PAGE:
MIAMI - Russia's push into the world of existing asset securitization isn't even two years old, and there is already talk of potential bottlenecks on the demand side if the breakneck pace of growth holds firm. These remarks were made at last week's Information Management Network Spring ABS 2007 conference.
There were about $1.5 billion of deals last year. That is projected to swell to between $3 billion and $4 billion for this year, which could double yet again in 2008. "It's not an easy proposition to place this kind of volume into [the ratings] bracket," of triple-B and single-A, said Michael Strange, director of financial institution securitization at Barclays Capital. One solution, he mentioned, would be monoline participation.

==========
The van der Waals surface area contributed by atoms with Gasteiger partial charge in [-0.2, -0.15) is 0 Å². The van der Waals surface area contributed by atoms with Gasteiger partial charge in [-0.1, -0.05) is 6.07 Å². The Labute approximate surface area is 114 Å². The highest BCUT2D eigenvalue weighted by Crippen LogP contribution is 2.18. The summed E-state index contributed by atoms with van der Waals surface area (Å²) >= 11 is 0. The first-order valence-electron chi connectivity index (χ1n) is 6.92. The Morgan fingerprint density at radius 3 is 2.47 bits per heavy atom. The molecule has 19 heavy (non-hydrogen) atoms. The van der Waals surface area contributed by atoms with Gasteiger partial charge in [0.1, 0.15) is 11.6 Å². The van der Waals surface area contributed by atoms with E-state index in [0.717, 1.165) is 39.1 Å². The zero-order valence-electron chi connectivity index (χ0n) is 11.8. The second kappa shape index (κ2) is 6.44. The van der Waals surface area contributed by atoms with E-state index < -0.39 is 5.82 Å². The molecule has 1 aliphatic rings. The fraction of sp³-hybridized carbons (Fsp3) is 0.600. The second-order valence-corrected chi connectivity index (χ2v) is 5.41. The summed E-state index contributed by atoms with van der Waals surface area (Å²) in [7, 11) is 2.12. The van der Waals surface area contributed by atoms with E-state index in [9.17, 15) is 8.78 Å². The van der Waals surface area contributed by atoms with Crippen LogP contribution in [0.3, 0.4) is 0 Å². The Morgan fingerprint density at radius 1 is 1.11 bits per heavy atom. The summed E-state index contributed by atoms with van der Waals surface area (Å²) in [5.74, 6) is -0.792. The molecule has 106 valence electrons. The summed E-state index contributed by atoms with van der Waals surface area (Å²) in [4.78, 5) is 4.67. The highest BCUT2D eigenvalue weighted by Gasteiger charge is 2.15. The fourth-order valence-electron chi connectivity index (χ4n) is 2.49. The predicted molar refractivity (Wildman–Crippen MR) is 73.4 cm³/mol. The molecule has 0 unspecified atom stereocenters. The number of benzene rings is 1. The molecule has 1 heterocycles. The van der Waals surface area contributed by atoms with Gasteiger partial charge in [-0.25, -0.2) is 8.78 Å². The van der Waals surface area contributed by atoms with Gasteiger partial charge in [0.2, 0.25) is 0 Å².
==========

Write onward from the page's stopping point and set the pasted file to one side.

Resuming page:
Finding investors locally is another one, but participants said that they wouldn't be able to absorb the magnitude of volumes being churned out. And, for ruble-denominated transactions, they've become cozy with higher returns. "At the moment, securitization is not a preferred instrument in Russia because of the low yield," said Simon Vine, managing director at Alfa Bank.
However, he added that ruble-denominated loans are growing particularly fast, especially in the consumer sector and outside Moscow and St. Petersburg. Cross-border deals that collateralize these loans would either be in dollars and carry a swap, or be in rubles and end up with investors willing to take on ruble risk or to hedge it themselves. The swap market is still relatively undeveloped, while the ruble forward market is more developed, Vine said.
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